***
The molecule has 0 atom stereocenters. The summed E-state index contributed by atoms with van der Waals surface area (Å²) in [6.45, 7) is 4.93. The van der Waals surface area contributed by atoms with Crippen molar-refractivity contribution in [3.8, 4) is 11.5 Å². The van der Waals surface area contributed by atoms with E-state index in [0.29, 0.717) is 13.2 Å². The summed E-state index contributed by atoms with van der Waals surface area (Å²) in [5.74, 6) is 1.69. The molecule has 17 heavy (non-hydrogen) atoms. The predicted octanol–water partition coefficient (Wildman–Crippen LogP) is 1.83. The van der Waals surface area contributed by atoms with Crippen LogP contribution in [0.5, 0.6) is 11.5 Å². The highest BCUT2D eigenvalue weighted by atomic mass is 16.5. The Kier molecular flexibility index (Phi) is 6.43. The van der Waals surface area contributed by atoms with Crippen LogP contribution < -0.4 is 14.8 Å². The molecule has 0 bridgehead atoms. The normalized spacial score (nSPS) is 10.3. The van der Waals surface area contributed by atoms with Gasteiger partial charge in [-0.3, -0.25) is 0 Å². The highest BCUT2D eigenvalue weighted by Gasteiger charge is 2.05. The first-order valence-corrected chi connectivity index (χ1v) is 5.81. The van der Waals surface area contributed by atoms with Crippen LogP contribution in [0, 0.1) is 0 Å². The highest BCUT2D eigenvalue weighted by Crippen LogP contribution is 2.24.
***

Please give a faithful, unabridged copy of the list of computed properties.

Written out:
The molecule has 0 atom stereocenters. The summed E-state index contributed by atoms with van der Waals surface area (Å²) in [6.45, 7) is 4.93. The van der Waals surface area contributed by atoms with Crippen molar-refractivity contribution in [3.8, 4) is 11.5 Å². The van der Waals surface area contributed by atoms with E-state index in [0.29, 0.717) is 13.2 Å². The summed E-state index contributed by atoms with van der Waals surface area (Å²) in [5.74, 6) is 1.69. The molecule has 17 heavy (non-hydrogen) atoms. The predicted octanol–water partition coefficient (Wildman–Crippen LogP) is 1.83. The van der Waals surface area contributed by atoms with Crippen LogP contribution in [0.5, 0.6) is 11.5 Å². The highest BCUT2D eigenvalue weighted by atomic mass is 16.5. The Kier molecular flexibility index (Phi) is 6.43. The van der Waals surface area contributed by atoms with Crippen LogP contribution < -0.4 is 14.8 Å². The molecule has 0 bridgehead atoms. The normalized spacial score (nSPS) is 10.3. The van der Waals surface area contributed by atoms with Gasteiger partial charge in [-0.3, -0.25) is 0 Å². The highest BCUT2D eigenvalue weighted by Gasteiger charge is 2.05. The first-order valence-corrected chi connectivity index (χ1v) is 5.81. The van der Waals surface area contributed by atoms with Crippen LogP contribution in [0, 0.1) is 0 Å². The highest BCUT2D eigenvalue weighted by Crippen LogP contribution is 2.24.